Scrap Metal & Electrical System

When we acquired the schoolhouse there were 4 electrical entry panels – 3 obsolete and inactive, one active. Wires, both standard size and heavy duty, looped over and under the windows, draped along the walls, were buried within the walls and ceilings through unattractive holes, ran up and down through holes in the floor to a cellar panel, and snaked back and forth along the floor joists. The active meter box was unattractively visible on the front of the building with its line cable running down the front trim board and its cable to the entry panel looping under the window and drilled into the clapboards next to the front porch. We guessed that the school was probably first electrified in the 1920’s. Then Masters Machine later needed much electricity to run its machinery, though it’s unclear why there were so many systems.

Scrap Metal & Electrical System

We were fortunate to have Dana Burnham as our scrapper. For the privilege of buying all our wiring for its copper he agreed to work with us in its removal, and additionally would truck off the tons of scrap metal, metal trash, galvanized panels, oil furnace and heating ducts, broken machinery etc left in the schoolhouse, and the truck loads of rusted cans, wires, oil drums, car parts etc discarded in the yard and tossed down the hill. Hours and days went into this joint effort. Everything was carefully gone over as to whether it might be part of the schoolhouse, or of museum interest, or could be sold in our rummage sales.

Other stuff was dismantled or sledge hammered to get it out the door and into the truck.There was so much wiring pulled out that we earned $700 from him for its copper content, plus some brass and a bit of saleable aluminum and lead. Additionally, he traded some wiring for the trucking away of 50 large truck tires which had been carried up and thrown into the upper classroom for some reason – a $750 value in dumping fees.

Scrap Metal & Electrical System

Willem Jansen and Bill Morton designed and executed an elegantly simple new electric system. The original ceilings of both floors had long ago crumbled and been covered with beaver board panels, by this time falling down, water rotted, and disintegrating in spots. Pulling these down gave us easy access for ceiling wiring, to be later covered by strapping and sheet-rock. The building is balloon construction with essentially open space in the walls in which to pull wires. The only block was at the chair rail level. The lighting and the outlet wiring are now on separate circuits, one for each floor, for a total of four circuits (and breakers). The master wires to the upper floor were pulled up behind the wall above the entry panel, through the floor plates and chair rail blocks and into the attic. From there they pass through holes drilled in the floor joists and drop down as needed for the classroom and cloakroom ceiling lights, the wall outlets.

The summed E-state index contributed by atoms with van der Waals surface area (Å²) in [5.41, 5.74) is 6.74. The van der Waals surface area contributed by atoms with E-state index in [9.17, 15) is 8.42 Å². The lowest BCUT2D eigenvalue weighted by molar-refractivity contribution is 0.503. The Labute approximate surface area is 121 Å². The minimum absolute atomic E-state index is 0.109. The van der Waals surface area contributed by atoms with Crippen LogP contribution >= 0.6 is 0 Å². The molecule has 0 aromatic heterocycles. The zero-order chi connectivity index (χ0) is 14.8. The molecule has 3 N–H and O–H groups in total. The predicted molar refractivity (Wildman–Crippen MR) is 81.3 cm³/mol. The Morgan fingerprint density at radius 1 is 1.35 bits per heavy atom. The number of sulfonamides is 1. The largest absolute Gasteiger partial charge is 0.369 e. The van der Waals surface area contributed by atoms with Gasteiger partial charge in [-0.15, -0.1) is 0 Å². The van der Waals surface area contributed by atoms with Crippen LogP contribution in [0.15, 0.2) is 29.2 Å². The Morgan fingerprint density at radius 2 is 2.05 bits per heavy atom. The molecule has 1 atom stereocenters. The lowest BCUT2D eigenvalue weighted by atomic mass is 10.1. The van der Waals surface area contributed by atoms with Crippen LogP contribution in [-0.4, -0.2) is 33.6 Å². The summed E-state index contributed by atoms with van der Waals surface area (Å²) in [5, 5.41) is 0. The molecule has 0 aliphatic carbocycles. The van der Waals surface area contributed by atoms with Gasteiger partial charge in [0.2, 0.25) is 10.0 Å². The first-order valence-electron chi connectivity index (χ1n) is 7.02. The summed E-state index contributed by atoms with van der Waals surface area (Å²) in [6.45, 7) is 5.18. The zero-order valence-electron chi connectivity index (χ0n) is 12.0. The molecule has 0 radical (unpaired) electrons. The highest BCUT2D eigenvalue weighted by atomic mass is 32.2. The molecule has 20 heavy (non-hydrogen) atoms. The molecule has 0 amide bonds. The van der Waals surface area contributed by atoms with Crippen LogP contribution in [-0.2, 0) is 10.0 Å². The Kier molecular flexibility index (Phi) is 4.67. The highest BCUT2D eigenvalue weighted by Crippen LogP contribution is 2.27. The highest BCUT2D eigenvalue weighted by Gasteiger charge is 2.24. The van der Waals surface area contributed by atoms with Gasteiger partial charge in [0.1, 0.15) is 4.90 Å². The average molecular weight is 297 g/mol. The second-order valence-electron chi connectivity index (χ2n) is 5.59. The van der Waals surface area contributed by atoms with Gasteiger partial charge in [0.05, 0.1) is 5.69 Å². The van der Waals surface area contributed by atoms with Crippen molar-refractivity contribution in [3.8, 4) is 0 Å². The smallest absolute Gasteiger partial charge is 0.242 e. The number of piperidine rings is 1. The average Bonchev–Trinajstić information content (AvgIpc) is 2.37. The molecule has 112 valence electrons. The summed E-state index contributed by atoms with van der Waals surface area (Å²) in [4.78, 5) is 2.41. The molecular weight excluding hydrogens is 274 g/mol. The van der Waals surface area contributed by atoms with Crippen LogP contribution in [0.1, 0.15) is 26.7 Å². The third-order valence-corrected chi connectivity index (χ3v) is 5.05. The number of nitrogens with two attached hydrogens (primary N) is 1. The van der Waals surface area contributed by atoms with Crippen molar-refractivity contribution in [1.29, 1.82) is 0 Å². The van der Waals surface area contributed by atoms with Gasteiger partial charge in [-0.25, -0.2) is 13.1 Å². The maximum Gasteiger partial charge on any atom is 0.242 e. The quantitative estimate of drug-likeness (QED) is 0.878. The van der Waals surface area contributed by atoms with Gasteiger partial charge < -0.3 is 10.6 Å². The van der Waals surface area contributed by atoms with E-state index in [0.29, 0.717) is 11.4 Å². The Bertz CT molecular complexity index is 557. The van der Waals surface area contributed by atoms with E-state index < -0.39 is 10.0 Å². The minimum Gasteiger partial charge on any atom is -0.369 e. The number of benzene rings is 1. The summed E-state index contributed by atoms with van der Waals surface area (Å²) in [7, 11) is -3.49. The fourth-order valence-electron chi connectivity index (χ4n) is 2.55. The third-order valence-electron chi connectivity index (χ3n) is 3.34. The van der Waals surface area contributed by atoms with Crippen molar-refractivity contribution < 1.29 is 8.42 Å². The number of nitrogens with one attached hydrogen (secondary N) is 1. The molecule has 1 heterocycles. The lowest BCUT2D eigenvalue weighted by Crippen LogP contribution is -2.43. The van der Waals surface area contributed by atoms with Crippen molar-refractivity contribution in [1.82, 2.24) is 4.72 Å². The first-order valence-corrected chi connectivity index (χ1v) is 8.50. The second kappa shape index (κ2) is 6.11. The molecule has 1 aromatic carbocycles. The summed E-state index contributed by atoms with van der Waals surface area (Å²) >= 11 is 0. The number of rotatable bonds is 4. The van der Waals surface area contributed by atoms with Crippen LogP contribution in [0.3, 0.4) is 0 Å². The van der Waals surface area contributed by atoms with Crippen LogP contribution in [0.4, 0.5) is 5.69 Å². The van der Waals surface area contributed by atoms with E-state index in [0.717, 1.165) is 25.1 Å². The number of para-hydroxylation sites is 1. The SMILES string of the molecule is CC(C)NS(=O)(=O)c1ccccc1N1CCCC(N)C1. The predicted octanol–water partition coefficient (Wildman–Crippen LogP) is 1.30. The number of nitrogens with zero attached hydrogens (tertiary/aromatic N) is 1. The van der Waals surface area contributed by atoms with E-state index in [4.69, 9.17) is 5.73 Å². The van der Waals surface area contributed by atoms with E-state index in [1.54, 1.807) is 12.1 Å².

Scrap Metal & Electrical System

spaced along the wainscoting, and the switch plates inside the cloakroom doors. Pulling down these outlet wires necessitated drilling hand-sized holes in the plaster walls above the chair rail obstruction. This was done in most cases behind the blackboards. [When these were taken down for the process, shipping instructions were found written on the back side – ‘By schooner Cinderella from Portland, from J.L.Hammett Co, Boston to J.E.Nichols [King Ro Market], Round Pond, Maine. KEEP DRY’.

Another blackboard had a time capsule behind it tacked to the wall which included Victorian cards and lithographs, mimeographed drawings to color, and several Palmer Method handwriting posters.]

The wiring for the lower floor was brought up through the wall and onto the ceiling where it passed through drilled holes in the strapping and similarly dropped into junction boxes for the ceiling lights, and down into wall outlets and switches. Metal plates protect the ceiling wiring from inadvertent nails. A separate circuit was added to provide electricity to an exterior receptacle outside the front of the building. Also, another circuit was prepared and the wiring left coiled up in the back wall of the lower classroom in preparation for electrifying the planned outhouse addition. This would automatically be active whenever the building was in use and the panel switch thrown – to light the back exit and warm the composting toilet whenever the schoolhouse was occupied.

Our system was later checked by electrician Richard Forstrom, also by Jon McKane, and also by CMP when they came out to upgrade and reroute the meter box to the side of the building [where it is practically unnoticeable now]. The entry panel, next to the front door, was set back into the wall instead of being nailed to it. This was later enclosed within an appropriate bead board cabinet when the center stairs were reconstructed by Mike Alderson.

Of the 14 original hanging school lights needed for the classrooms, cloakrooms and front halls, we were able to find 7 in the building, hanging limply from their wires and in sorry shape. Only one glass globe survived. The fixtures are cheap quality iron with thin antique brass or fake copper plating. They were badly rusted, grimy and greasy, and splotched with paint. These were painstakingly cleaned, waxed, missing parts found, rewired, and hung. Glass globes [14 inch in the classrooms, smaller for the other locations] were, one by one, found for them. We also found a few fixtures in salvage shops, then filled in with reproductions from Rejuvenation Lighting.